We recently returned from our latest microadventure. It was fabulous. It feels like we are just starting to get our adventure groove back. This time we went off-grid, to some remote BLM public land in central California, catching the last of the flowers in the chaparral. Tater took care of us; we were back on solar power. Our little kitchen was packed with food. We kept a sack of adventure and inspiration books by the settee. It was fifteen miles to the nearest cell service or internet. Incredibly, we found a spot where the Bureau of Land Management had recently constructed some sun canopies, perfect for hammocks. We hiked in the cool mornings, then spent hours in our hammocks in the shade, reading, dosing and admiring a million dollar view from the side of Laguna Mountain. On the last day we stopped at Pinnacles National Park for the last visit of the season and were rewarded with ... snakes. Bear Gulch Reservoir was full of beautiful black and yellow garter snakes. I have never seen such a density - at one time we saw five in an area the size of an automobile, hunting just at the water's edge. So of course I put a foot into the water and let them slink over me. A biologist's dream. But the Western Diamondback Rattlesnake on a later hike was a different story, as I have never seen one buzz so long and intensely at me. It was a big magnificent creature.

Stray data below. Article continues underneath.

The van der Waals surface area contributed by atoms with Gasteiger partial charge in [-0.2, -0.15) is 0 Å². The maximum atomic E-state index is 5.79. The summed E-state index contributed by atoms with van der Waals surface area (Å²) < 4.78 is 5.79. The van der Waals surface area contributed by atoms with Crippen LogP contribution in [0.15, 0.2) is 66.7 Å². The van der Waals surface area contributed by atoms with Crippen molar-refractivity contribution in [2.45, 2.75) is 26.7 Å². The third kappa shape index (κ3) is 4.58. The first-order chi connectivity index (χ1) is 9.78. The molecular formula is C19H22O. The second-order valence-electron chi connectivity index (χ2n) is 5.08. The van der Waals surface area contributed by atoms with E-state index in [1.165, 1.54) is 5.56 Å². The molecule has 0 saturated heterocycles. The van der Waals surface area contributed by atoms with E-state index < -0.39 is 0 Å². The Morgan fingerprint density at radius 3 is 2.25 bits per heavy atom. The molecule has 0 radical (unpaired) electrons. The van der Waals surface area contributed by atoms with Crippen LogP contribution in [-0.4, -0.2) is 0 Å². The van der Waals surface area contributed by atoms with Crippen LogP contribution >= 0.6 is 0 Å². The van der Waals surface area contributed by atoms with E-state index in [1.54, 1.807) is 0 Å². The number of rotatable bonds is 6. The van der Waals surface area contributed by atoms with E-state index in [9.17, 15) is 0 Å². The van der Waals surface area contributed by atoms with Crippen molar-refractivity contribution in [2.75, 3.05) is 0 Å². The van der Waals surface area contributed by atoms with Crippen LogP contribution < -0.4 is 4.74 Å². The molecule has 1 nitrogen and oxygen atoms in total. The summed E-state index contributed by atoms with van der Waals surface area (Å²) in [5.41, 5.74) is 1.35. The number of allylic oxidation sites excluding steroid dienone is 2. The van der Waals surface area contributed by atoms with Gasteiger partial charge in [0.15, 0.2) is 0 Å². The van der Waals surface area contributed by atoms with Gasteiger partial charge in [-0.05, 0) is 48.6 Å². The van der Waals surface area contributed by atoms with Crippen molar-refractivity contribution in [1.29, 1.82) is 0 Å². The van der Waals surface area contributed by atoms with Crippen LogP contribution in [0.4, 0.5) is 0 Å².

And as usual, we felt better as the days went on. We had challenges. Our rig got dirty. A tire went flat. We got scratched, hot, cold, and at one point acquired a few ticks. I took outdoor baths every day. It was perfect. So I am now up to slow 3 mile runs. A long way from a marathon but I have been here before-- a marathon is nothing more than a series of 3-mile runs.
The doctors have told me that my chances don't change by living large, that I really have little control over this miserable disease, but I do have control over whatever time I have --- as nearly all of us do. So go and make stories. Right now.